USC’s Bravemind gives OC Fair attendees firsthand look at how VR can help with PTSD
A special VR installation at Heroes Hall from the USC Institute for Creative Technologies lets visitors experience what veterans see when they’re being treated.
For veterans, the traumas of war can take a mental toll, with 1 out of 5 veterans serving in Iraq or Afghanistan returning home with PTSD.
Putting on a brave face and pushing these memories to the back of their minds is a common coping mechanism. But USC psychologist Albert “Skip” Rizzo finds that reliving those memories with the help of virtual reality can help.
“These folks spend months if not years trying not to think about it,” said Rizzo, director of medical virtual reality at the USC Institute for Creative Technologies. “With VR, we put you in a scene that’s reminiscent from a safe distance.”
He developed Bravemind, a virtual reality experience that can be tailored to the service member — bringing them to a marketplace in the dead of night, or encroaching on a village in a Humvee as the sun beats down. There’s a scent machine, a platform they can stand on that vibrates and a firearm to hold.
Special for the public
And while it’s been available to service members across the U.S. via clinicians at Veterans Affairs facilities or university clinics, it’s now available for the public to experience.
Starting Friday, the Orange County Fair’s veterans museum Heroes Hall will exhibit Bravemind, including everything from USC research on the therapeutic tool and general information on PTSD to a virtual reality experience. Since this Bravemind installation can’t be tailored as usual for each user or operated with a clinician, USC and the OC Fair developed a unique VR experience, with a veteran narrating as a story plays out: a day out at an Afghan market that’s soon interrupted with explosions and gunfire.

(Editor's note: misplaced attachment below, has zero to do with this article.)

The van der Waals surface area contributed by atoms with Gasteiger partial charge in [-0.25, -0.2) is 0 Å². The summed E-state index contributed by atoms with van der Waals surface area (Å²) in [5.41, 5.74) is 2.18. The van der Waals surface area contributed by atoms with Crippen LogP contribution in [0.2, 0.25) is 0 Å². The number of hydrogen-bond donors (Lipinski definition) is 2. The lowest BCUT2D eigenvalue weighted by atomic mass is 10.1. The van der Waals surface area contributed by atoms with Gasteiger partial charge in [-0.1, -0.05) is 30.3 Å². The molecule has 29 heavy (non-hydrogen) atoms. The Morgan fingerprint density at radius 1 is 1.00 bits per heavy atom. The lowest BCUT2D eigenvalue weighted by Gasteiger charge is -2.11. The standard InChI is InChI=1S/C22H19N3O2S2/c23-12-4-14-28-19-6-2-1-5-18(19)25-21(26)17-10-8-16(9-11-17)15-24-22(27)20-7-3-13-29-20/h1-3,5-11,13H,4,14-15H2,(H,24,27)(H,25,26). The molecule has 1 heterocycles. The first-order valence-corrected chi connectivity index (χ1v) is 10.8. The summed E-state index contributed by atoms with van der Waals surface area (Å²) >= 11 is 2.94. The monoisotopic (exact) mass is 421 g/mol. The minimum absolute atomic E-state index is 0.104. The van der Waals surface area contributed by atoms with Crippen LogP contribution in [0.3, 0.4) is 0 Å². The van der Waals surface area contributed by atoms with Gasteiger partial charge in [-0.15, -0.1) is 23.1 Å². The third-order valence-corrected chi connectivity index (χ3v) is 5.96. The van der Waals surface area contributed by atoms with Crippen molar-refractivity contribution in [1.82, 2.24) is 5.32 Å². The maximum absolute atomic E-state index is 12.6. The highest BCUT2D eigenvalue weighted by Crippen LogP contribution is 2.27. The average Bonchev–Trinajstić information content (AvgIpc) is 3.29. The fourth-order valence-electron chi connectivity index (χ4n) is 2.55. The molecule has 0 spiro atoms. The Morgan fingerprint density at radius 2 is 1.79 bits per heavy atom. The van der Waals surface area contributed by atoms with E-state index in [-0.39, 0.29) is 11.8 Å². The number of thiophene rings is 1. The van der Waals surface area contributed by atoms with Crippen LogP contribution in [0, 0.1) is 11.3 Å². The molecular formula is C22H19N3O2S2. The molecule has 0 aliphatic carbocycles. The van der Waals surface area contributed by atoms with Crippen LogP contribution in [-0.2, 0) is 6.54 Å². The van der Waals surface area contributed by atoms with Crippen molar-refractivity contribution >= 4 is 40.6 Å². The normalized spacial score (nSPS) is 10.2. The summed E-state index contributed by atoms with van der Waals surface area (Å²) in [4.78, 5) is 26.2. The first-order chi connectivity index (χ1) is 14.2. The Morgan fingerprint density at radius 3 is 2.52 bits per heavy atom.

See a preview of the exhibit. (Story continues below.)
“The museum is really dedicated to the veterans and the stories they tell,” said OC Fair Exhibits and Education Director Joan Hamill. And part of that story is PTSD.
“I think seeing this VR experience will be really moving,” she said.
The fair, which opens the same day, gets 1.3 million attendees over its 21-day run, she said. It’s possible that thousands will get a chance to immerse themselves in the world of a veteran.
Also on display are items donated by Chris Merkle, an Orange County-based Marine who served 14 years in Iraq and Afghanistan. Among the items: helmets, body armor, personal photos and even a flag confiscated from Saddam Hussein’s house.
Firsthand look at using VR to treat PTSD
Merkle used Bravemind for his PTSD. It wasn’t easy at first.
“It took six months for me to say ‘OK,’ ” he said about trying it the first time. “I don’t want to be immersed in my worst nightmare.”
But once he was handed the firearm, he was there.
“It gives you that connection to your physical memory,” he said of the weapon. “You carry it every day. You always motion with it. It’s like your iPhone.”
All of a sudden, he was speaking in present tense — back in Iraq, entering a city in an open-bed truck with dozens of other Marines, all under heavy fire. He watched as the heavily armored vehicle they followed was blown up.
Enlisting at age 17, all he knew of war was what he saw in the movies. Now he was in one.
“It was a mini hell on earth,” he said.
After doing Bravemind the first day, he was a little sick. Part of it was the VR itself, doing it over and over, but part of it was reliving that day.
“You’re going to feel a lot,” he said. “You’re getting rid of 10 years of burden and pain.”
‘Angry guy’ gets help, using VR to treat PTSD
Merkle, who used to describe himself as an “angry guy” because of his PTSD, is now hoping to help others. He’s halfway through a PhD in clinical psychology. He said he’s kept at it because of the mental health professionals who helped him.
“My hopes are that it reduces the stigma of PTSD,” he said of the exhibit. “There’s the physical wounds of war and the invisible wounds of war. And it’s like an infection. If you don’t treat it, it will get worse.”
A recent trial showed that when given the choice, most participants preferred the option of exploring their traumas in VR — 75 percent — over simply picturing it in their minds, according to Rizzo.
“It’s not just good enough to have an efficacious evidence-based treatment,” Rizzo said. “You have to break down barriers to care. You have to get the word out. You have to show families and veterans suffering with this that PTSD is not a life sentence.”
The exhibit will run through the fall. The museum intends to expand the VR component, adding additional experiences, after the fair is over in August.
More stories about: FOC, Veterans, Virtual Reality